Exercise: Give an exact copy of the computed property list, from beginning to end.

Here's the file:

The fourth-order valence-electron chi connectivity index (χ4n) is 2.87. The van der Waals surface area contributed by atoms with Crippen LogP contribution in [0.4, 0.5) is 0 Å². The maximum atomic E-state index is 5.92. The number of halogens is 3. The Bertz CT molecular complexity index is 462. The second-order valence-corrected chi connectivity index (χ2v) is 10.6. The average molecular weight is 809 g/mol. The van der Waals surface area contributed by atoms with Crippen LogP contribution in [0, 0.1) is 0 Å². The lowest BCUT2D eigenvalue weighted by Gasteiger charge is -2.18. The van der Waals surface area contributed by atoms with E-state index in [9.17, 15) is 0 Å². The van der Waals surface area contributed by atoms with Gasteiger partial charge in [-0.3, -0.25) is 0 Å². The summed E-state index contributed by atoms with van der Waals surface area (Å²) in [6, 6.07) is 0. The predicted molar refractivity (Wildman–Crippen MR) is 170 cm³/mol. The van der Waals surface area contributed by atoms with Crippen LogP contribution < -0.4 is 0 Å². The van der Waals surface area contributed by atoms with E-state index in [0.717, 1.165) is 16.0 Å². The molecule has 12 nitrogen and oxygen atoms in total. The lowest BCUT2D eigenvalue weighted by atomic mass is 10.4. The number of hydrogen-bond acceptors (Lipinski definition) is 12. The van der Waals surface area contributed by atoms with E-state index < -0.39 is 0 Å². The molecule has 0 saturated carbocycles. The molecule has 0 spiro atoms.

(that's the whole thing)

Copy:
The fourth-order valence-electron chi connectivity index (χ4n) is 2.87. The van der Waals surface area contributed by atoms with Crippen LogP contribution in [0.4, 0.5) is 0 Å². The maximum atomic E-state index is 5.92. The number of halogens is 3. The Bertz CT molecular complexity index is 462. The second-order valence-corrected chi connectivity index (χ2v) is 10.6. The average molecular weight is 809 g/mol. The van der Waals surface area contributed by atoms with Crippen LogP contribution in [0, 0.1) is 0 Å². The lowest BCUT2D eigenvalue weighted by Gasteiger charge is -2.18. The van der Waals surface area contributed by atoms with E-state index in [9.17, 15) is 0 Å². The van der Waals surface area contributed by atoms with Gasteiger partial charge in [-0.3, -0.25) is 0 Å². The summed E-state index contributed by atoms with van der Waals surface area (Å²) in [6, 6.07) is 0. The predicted molar refractivity (Wildman–Crippen MR) is 170 cm³/mol. The van der Waals surface area contributed by atoms with Crippen LogP contribution < -0.4 is 0 Å². The van der Waals surface area contributed by atoms with E-state index in [0.717, 1.165) is 16.0 Å². The molecule has 12 nitrogen and oxygen atoms in total. The lowest BCUT2D eigenvalue weighted by atomic mass is 10.4. The number of hydrogen-bond acceptors (Lipinski definition) is 12. The van der Waals surface area contributed by atoms with E-state index < -0.39 is 0 Å². The molecule has 0 saturated carbocycles. The molecule has 0 spiro atoms.